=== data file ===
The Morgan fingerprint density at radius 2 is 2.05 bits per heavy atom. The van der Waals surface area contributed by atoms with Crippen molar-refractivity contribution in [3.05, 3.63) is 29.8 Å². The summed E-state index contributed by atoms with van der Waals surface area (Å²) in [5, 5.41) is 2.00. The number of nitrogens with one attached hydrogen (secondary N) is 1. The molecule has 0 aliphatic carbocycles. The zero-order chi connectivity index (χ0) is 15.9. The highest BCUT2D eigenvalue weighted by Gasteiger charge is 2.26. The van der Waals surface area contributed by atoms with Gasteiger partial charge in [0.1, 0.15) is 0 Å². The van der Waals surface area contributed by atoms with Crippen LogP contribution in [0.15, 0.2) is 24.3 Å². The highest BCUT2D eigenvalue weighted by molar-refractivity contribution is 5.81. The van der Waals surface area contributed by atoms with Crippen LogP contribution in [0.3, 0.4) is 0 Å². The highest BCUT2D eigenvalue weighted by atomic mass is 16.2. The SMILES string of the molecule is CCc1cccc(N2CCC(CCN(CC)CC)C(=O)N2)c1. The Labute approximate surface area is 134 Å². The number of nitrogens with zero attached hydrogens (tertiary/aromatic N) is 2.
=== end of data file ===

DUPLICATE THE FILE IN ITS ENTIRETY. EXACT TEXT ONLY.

The Morgan fingerprint density at radius 2 is 2.05 bits per heavy atom. The van der Waals surface area contributed by atoms with Crippen molar-refractivity contribution in [3.05, 3.63) is 29.8 Å². The summed E-state index contributed by atoms with van der Waals surface area (Å²) in [5, 5.41) is 2.00. The number of nitrogens with one attached hydrogen (secondary N) is 1. The molecule has 0 aliphatic carbocycles. The zero-order chi connectivity index (χ0) is 15.9. The highest BCUT2D eigenvalue weighted by Gasteiger charge is 2.26. The van der Waals surface area contributed by atoms with Gasteiger partial charge in [0.1, 0.15) is 0 Å². The van der Waals surface area contributed by atoms with Crippen LogP contribution in [0.15, 0.2) is 24.3 Å². The highest BCUT2D eigenvalue weighted by molar-refractivity contribution is 5.81. The van der Waals surface area contributed by atoms with Crippen LogP contribution in [0.3, 0.4) is 0 Å². The highest BCUT2D eigenvalue weighted by atomic mass is 16.2. The SMILES string of the molecule is CCc1cccc(N2CCC(CCN(CC)CC)C(=O)N2)c1. The Labute approximate surface area is 134 Å². The number of nitrogens with zero attached hydrogens (tertiary/aromatic N) is 2.